Brooklyn man beaten unconscious after high-speed chase by NYPD cops who wrongly thought he was involved in shooting
A driver who led police on a white-knuckle high-speed chase through Brooklyn was beaten unconscious by angry cops when he finally pulled over and was dragged out of his car, a lawsuit filed against the city charges.
The chilling chase and beatdown unfolded after Naveed Azam, 35, picked up his brother and a friend from a Gravesend restaurant Sept. 12 and an unmarked car began following them, Azam told the reporters. Cops wrongly suspected they were involved in a shooting, according to his suit.
Azam said he didn’t know he was being tailed by cops and sped away from the mystery pursuer in his Hyundai Sonata. When more vehicles, using sirens, joined the chase, he realized it was the NYPD after him, he said, but he kept driving to look for a public place to park.
“I kept on driving because I was scared,” he told The News.
The chase began around Avenue V and W. Ninth St. and ended 7 miles later on Hamilton Ave. in Red Hook, where Azam finally stopped the car.
Seven NYPD cops were eventually involved in the pursuit and arrest, according to the suit, which accuses the NYPD of false arrest, excessive force, malicious prosecution and violation of Azam’s constitutional right to due process, among other allegations. It was filed last week in Brooklyn Federal Court.
Azam told The News he had kept his hands up as soon as he pulled over on what he said turned out to be a mistaken pursuit.
“I didn’t want to put my hands down to open the door,” he said. “They had to break the door handle.”
That’s when Police Officers Ronald Louie and Stephen Tartar and five other unnamed cops grabbed him out of his vehicle and kicked and punched Azam until he passed out, the suit alleges.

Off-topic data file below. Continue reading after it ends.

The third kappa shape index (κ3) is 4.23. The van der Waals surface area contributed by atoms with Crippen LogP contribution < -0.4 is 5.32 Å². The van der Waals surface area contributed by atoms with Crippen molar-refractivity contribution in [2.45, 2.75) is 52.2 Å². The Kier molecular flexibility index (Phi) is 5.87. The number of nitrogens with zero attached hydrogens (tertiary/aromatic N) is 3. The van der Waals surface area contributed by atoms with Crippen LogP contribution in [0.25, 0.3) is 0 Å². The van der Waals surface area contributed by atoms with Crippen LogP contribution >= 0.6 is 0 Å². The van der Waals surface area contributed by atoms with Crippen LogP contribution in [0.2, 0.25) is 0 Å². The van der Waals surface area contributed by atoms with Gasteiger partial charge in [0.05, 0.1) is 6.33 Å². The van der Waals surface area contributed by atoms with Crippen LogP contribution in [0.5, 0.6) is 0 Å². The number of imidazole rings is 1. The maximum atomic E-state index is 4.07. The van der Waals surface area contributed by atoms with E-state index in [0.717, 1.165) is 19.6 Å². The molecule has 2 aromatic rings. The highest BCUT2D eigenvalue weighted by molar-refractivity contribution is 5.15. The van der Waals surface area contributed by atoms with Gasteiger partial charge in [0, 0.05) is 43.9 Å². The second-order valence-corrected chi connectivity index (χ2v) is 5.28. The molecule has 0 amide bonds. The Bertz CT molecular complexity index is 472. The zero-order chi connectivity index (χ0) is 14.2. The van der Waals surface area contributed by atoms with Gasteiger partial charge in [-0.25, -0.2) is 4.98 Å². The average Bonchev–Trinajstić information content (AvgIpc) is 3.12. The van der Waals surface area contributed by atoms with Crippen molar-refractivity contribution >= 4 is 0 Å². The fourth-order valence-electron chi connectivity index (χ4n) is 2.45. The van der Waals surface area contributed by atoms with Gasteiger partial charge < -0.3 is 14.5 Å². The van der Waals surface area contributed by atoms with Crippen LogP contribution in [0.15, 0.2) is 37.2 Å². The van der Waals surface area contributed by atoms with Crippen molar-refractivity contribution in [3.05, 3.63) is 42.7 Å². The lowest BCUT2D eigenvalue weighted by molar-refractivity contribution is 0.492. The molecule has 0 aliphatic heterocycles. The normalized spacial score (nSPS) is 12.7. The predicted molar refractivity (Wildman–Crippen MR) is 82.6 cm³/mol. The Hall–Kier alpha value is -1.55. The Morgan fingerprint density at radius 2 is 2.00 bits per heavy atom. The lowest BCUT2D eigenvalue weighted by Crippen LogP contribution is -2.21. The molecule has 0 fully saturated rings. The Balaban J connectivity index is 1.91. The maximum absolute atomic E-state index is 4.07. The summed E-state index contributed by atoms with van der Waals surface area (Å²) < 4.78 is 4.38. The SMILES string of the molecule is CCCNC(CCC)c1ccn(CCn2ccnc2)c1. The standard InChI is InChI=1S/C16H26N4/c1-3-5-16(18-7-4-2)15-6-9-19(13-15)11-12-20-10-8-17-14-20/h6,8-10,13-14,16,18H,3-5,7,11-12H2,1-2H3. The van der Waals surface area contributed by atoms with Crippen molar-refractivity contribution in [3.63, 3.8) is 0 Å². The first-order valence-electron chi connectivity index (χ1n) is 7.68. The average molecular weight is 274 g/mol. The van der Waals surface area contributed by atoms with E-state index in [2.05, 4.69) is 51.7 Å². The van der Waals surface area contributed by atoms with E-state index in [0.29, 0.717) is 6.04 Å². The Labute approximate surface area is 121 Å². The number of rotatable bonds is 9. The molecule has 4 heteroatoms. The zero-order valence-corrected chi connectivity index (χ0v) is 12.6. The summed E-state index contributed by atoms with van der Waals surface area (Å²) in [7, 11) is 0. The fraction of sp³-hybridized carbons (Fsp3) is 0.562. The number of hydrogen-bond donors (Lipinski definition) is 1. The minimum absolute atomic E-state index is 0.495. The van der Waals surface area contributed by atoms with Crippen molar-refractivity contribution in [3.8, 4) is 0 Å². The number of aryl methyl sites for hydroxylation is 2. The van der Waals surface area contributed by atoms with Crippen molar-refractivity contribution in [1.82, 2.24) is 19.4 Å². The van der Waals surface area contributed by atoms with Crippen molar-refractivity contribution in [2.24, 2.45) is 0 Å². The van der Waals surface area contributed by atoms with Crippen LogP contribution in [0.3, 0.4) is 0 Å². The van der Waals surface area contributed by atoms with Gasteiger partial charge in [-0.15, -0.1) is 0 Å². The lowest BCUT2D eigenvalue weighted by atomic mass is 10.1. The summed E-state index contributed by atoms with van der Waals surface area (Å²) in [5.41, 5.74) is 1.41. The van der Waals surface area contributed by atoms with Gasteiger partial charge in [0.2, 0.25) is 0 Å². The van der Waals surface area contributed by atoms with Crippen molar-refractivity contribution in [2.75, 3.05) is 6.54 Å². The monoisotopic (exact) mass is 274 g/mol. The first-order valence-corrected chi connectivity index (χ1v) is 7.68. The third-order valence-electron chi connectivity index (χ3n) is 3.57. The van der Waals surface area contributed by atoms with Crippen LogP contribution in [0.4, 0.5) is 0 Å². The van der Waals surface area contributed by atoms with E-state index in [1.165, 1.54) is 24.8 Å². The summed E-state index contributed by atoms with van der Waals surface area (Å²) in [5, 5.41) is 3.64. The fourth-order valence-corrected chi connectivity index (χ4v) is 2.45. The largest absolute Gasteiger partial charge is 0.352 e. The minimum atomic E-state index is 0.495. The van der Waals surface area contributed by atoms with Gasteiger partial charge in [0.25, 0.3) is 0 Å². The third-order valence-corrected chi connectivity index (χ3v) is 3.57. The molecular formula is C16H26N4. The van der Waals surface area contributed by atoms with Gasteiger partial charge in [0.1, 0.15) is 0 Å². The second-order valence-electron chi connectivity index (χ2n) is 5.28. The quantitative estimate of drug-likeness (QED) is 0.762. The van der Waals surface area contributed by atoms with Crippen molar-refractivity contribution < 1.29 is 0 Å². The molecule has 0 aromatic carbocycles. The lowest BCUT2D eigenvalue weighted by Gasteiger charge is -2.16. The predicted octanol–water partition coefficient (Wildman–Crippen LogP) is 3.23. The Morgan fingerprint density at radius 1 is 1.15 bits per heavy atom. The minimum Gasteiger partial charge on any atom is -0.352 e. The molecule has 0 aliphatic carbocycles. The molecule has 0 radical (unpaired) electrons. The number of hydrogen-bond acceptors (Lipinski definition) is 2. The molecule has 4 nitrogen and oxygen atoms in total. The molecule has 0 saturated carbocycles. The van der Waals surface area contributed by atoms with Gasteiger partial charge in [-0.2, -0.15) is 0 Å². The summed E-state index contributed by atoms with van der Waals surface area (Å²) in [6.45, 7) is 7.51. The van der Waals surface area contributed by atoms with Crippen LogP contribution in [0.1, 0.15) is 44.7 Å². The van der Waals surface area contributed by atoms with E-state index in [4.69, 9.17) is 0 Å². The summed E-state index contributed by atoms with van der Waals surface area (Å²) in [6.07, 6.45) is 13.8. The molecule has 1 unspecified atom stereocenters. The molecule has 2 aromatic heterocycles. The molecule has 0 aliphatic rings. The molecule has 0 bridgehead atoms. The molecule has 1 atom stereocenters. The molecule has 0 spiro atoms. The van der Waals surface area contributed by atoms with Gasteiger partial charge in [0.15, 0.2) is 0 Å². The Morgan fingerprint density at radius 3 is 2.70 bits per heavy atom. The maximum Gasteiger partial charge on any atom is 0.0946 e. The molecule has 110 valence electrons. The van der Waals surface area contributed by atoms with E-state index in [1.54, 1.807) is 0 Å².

“They pushed me to the ground face-first. The cop kicked me, another cop punched me telling me, ‘Where the guns at?’ After that I fell unconscious,” Azam said. “I was not being aggressive. I had my hands up the whole way.”
While he was unconscious, Azam alleges cops told his brother they believed the trio had been involved in a shooting and that “You’re lucky we didn’t shoot you,” according to the suit filed by his lawyer Abe George, which noted the cops’ assumption was wrong.
Azam says he regained consciousness at the 60th Precinct stationhouse.
“I woke up in a holding cell screaming for help, telling them I’m bleeding,” Azam told reporters.
He was taken to a hospital, where he was treated for a cut to his eye, hospital records show.
Azam said he was hit with a slew of charges, including speeding and failure to obey a traffic signal, which he admits he did during the frenzied pursuit. A criminal complaint filed by cops alleges Azam clocked more than 100 mph during the chase.
The police also alleged Azam was “exhibiting signs of intoxication,” including slurred speech, red eyes and smelling like booze. Azam denied he was drinking, telling The News his friend in the back seat had a bottle of liquor previously bought at a liquor store.
All charges against Azam were ultimately dismissed, records show.
“I’m still having back flashes of these cops,” Azam said. “I still can’t go to sleep. I still have ringing in my ear. And I’m afraid of these cops. I haven’t been normal since.”
The NYPD did not respond to a request for comment.